There are a number of security-related changes, and we have previously reported on a significant change to Gatekeeper in macOS that makes it (slightly) harder to install apps from unregistered (with Apple) developers. It will still be possible to do so, but will likely require the brief extra step (of right-clicking and specifying "Open") each time the unverified app is updated. This will have an impact on developers of free apps and utilities that choose not to pay the $99-per-year developer fee, such as Joel Barriere of OnyX fame.
Smaller tidbits that haven't been mentioned (or were only seen extremely briefly on slides summarizing other features) include the ability to set a default text size in Notes, the ability to easily change the voice used in Siri (and other preferences, such as how to invoke the feature), much longer lists of things that can optionally be archived to iCloud (or removed entirely with the Cleanup app), the fact that all internet plug-ins -- including Apple's own QuickTIme -- are disabled by default in favor of HTML5 usage where available in Safari. Users will be prompted to activate the plug-ins on pages that require it, but the plug-ins must be kept up-to-date or they will be disabled.
And then there's iOS 10
Because iOS 10 had (by far) the longest feature list, it also got the most stage time. Yet, testers have uncovered a metric ton of unannounced stuff, and reports in this area are still coming in at a furious clip. Some changes are shared across the platforms, like the accessibility, privacy, and security changes, but there is still much more. One of the most amusing (and even exciting for some users) is undoubtedly a little thing, but will set some hearts a-flutter: Maps will make a note of where the user parked their car, and let them know.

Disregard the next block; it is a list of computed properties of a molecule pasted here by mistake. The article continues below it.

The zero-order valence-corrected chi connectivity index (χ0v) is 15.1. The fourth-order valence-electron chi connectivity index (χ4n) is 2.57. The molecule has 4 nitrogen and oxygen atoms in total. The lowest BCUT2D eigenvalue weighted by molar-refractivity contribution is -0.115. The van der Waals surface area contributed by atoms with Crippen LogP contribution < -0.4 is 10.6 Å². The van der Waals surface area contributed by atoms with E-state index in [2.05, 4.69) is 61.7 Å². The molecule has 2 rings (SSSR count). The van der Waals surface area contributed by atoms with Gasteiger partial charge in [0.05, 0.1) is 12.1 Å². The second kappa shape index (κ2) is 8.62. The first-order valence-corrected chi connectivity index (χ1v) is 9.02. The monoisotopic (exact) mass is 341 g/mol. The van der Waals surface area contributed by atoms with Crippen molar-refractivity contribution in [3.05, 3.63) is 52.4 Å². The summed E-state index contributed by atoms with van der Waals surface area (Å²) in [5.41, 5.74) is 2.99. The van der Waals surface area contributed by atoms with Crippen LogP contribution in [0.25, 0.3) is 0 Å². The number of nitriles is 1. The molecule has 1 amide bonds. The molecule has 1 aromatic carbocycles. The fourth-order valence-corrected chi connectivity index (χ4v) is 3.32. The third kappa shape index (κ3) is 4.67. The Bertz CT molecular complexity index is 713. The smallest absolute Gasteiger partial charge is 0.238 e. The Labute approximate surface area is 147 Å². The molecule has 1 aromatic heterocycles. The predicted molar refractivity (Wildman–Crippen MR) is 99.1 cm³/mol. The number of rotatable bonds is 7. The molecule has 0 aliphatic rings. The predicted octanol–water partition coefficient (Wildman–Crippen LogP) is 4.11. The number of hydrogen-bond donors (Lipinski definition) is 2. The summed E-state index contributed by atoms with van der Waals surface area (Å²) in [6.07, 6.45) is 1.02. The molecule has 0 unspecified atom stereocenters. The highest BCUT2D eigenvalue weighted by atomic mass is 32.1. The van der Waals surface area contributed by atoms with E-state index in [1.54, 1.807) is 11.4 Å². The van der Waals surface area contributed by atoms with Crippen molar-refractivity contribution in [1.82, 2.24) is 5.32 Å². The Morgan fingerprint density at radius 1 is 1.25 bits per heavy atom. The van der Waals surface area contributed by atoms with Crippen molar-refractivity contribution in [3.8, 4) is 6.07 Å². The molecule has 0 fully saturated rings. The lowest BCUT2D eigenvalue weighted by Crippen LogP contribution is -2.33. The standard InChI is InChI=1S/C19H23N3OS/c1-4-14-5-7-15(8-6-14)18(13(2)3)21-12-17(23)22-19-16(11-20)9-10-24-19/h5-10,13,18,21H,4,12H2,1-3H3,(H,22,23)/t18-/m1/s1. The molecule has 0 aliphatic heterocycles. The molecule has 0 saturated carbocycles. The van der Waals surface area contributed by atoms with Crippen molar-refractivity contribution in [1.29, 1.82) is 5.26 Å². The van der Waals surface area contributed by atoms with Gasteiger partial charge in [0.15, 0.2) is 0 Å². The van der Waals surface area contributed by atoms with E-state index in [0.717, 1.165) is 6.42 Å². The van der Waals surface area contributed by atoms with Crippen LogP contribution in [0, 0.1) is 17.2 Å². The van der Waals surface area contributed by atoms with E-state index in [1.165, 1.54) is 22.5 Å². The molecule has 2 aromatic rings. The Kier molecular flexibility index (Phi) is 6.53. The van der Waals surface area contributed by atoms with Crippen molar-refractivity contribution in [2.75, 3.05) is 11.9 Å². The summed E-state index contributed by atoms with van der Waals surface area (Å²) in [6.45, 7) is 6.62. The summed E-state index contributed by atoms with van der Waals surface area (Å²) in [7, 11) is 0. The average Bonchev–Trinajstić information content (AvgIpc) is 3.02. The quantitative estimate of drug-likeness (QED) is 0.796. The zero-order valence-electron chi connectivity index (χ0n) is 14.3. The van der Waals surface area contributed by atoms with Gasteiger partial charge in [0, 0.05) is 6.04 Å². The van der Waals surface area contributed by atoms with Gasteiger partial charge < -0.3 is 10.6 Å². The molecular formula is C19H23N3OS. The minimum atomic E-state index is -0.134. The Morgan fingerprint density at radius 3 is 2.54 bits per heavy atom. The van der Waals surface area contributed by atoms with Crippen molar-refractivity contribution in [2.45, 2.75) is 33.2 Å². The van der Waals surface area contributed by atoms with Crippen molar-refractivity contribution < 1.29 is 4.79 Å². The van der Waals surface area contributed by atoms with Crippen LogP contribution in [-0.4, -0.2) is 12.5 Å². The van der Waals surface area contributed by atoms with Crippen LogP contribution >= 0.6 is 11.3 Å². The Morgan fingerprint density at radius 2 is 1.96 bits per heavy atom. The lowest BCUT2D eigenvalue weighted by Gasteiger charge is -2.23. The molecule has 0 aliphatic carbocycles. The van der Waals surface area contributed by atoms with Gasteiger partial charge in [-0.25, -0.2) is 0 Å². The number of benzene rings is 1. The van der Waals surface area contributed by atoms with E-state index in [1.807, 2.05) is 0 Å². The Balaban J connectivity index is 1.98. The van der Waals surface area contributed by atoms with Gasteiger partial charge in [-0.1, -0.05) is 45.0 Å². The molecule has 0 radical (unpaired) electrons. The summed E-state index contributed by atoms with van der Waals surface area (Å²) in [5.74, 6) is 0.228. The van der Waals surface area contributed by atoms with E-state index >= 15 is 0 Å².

Among those accessibility new features are a option called Magnifier, designed to help those with limited vision. It employs the camera to magnify images and can also make the controls in the Camera app bigger. Another function is known as Dwell Control, which helps users with limited movement -- giving them control of navigation controls in the various OSes through headband controllers or even eye movement. These and many other changes in iOS 10 should make for a dramatic improvement in Apple's already highly-rated accessibility controls.
Other improvements include iOS 10 now requiring permission from the user for apps to access the media library, correcting a potential security issue. Another "little" feature that will probably be a big deal to many users is that Mail in iOS 10 (and in macOS, most likely) will recognize when an email comes from a mailing list and provide a button for simple unsubscribing. In an election year, this is simply a genius feature. We will be testing iOS and macOS on some older hardware -- for iOS 10, we'll try it on the iPad (fourth generation) and the iPhone 5c, specifically to get a feel for whether users of older gear should upgrade when the time comes.
Other items we noticed: the iPad can be used as a "home hub" for HomeKit devices, Mobile Safari now supports inline video viewing on the iPhone (not automatic full screen or handing off to another app), Mail and Notes change to a default three-pane interface on the 12.9-inch iPad Pro, and -- at least for now -- Game Center (the app) is no longer present in iOS (the functionality is still present, but unless the app returns in later betas, the service may be deprecated over time).
There is much more, of course, but we will take a closer look at the major and minor features of iOS 10, macOS Sierra and more in a series of Hands On features over the coming days. Also in the works is a pair of articles on how well iOS 10 performs on a now low-end iPad fourth generation, and the tail-end of macOS Sierra's compatibility list -- the 2010 MacBook Air.